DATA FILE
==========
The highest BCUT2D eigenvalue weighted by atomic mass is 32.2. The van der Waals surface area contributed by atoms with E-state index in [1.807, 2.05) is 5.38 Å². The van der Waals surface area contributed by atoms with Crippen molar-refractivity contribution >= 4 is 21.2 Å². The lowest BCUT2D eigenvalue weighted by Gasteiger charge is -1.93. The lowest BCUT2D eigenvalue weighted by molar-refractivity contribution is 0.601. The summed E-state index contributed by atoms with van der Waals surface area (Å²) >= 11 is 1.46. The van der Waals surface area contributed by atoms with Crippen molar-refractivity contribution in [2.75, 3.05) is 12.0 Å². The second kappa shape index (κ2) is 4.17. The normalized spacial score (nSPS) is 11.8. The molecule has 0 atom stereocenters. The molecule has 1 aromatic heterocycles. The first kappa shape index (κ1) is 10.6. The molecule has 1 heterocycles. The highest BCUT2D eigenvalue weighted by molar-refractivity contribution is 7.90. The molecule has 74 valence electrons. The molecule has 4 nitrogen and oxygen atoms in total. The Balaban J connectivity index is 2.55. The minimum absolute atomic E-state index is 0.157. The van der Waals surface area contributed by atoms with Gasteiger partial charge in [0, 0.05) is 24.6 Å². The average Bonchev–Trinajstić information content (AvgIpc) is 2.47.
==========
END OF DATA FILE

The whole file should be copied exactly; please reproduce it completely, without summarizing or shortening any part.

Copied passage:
The highest BCUT2D eigenvalue weighted by atomic mass is 32.2. The van der Waals surface area contributed by atoms with E-state index in [1.807, 2.05) is 5.38 Å². The van der Waals surface area contributed by atoms with Crippen molar-refractivity contribution >= 4 is 21.2 Å². The lowest BCUT2D eigenvalue weighted by Gasteiger charge is -1.93. The lowest BCUT2D eigenvalue weighted by molar-refractivity contribution is 0.601. The summed E-state index contributed by atoms with van der Waals surface area (Å²) >= 11 is 1.46. The van der Waals surface area contributed by atoms with Crippen molar-refractivity contribution in [2.75, 3.05) is 12.0 Å². The second kappa shape index (κ2) is 4.17. The normalized spacial score (nSPS) is 11.8. The molecule has 0 atom stereocenters. The molecule has 1 aromatic heterocycles. The first kappa shape index (κ1) is 10.6. The molecule has 1 heterocycles. The highest BCUT2D eigenvalue weighted by molar-refractivity contribution is 7.90. The molecule has 74 valence electrons. The molecule has 4 nitrogen and oxygen atoms in total. The Balaban J connectivity index is 2.55. The minimum absolute atomic E-state index is 0.157. The van der Waals surface area contributed by atoms with Gasteiger partial charge in [0, 0.05) is 24.6 Å². The average Bonchev–Trinajstić information content (AvgIpc) is 2.47.